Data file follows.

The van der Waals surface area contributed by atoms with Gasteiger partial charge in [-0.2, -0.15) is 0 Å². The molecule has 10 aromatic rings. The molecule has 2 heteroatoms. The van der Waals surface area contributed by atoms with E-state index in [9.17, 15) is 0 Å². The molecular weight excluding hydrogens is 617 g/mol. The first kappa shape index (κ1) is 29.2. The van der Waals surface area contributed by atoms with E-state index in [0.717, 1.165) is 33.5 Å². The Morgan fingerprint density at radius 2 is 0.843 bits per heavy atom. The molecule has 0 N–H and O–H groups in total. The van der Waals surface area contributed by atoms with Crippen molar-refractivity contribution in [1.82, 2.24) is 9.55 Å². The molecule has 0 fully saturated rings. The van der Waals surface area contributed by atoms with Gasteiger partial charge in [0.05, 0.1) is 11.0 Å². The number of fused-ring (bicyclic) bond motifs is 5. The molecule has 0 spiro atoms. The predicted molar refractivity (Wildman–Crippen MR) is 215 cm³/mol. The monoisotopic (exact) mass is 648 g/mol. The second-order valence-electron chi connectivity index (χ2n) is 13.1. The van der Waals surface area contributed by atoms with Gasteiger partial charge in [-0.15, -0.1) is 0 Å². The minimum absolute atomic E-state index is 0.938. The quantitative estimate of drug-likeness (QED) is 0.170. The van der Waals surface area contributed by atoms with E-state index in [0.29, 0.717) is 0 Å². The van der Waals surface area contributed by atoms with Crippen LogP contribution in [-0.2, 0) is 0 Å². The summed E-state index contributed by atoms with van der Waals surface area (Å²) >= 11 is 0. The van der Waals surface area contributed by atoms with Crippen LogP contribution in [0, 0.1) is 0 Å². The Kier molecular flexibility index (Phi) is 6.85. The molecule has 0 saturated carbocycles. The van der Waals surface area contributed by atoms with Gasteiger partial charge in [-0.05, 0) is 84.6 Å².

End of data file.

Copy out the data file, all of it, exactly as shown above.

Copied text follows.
The van der Waals surface area contributed by atoms with Gasteiger partial charge in [-0.2, -0.15) is 0 Å². The molecule has 10 aromatic rings. The molecule has 2 heteroatoms. The van der Waals surface area contributed by atoms with E-state index in [9.17, 15) is 0 Å². The molecular weight excluding hydrogens is 617 g/mol. The first kappa shape index (κ1) is 29.2. The van der Waals surface area contributed by atoms with E-state index in [0.717, 1.165) is 33.5 Å². The Morgan fingerprint density at radius 2 is 0.843 bits per heavy atom. The molecule has 0 N–H and O–H groups in total. The van der Waals surface area contributed by atoms with Crippen molar-refractivity contribution in [1.82, 2.24) is 9.55 Å². The molecule has 0 fully saturated rings. The van der Waals surface area contributed by atoms with Gasteiger partial charge in [0.05, 0.1) is 11.0 Å². The number of fused-ring (bicyclic) bond motifs is 5. The molecule has 0 spiro atoms. The predicted molar refractivity (Wildman–Crippen MR) is 215 cm³/mol. The monoisotopic (exact) mass is 648 g/mol. The second-order valence-electron chi connectivity index (χ2n) is 13.1. The van der Waals surface area contributed by atoms with Gasteiger partial charge in [-0.15, -0.1) is 0 Å². The minimum absolute atomic E-state index is 0.938. The quantitative estimate of drug-likeness (QED) is 0.170. The van der Waals surface area contributed by atoms with E-state index in [0.29, 0.717) is 0 Å². The van der Waals surface area contributed by atoms with Crippen LogP contribution in [-0.2, 0) is 0 Å². The summed E-state index contributed by atoms with van der Waals surface area (Å²) >= 11 is 0. The van der Waals surface area contributed by atoms with Crippen LogP contribution in [0, 0.1) is 0 Å². The Kier molecular flexibility index (Phi) is 6.85. The molecule has 0 saturated carbocycles. The van der Waals surface area contributed by atoms with Gasteiger partial charge in [-0.05, 0) is 84.6 Å².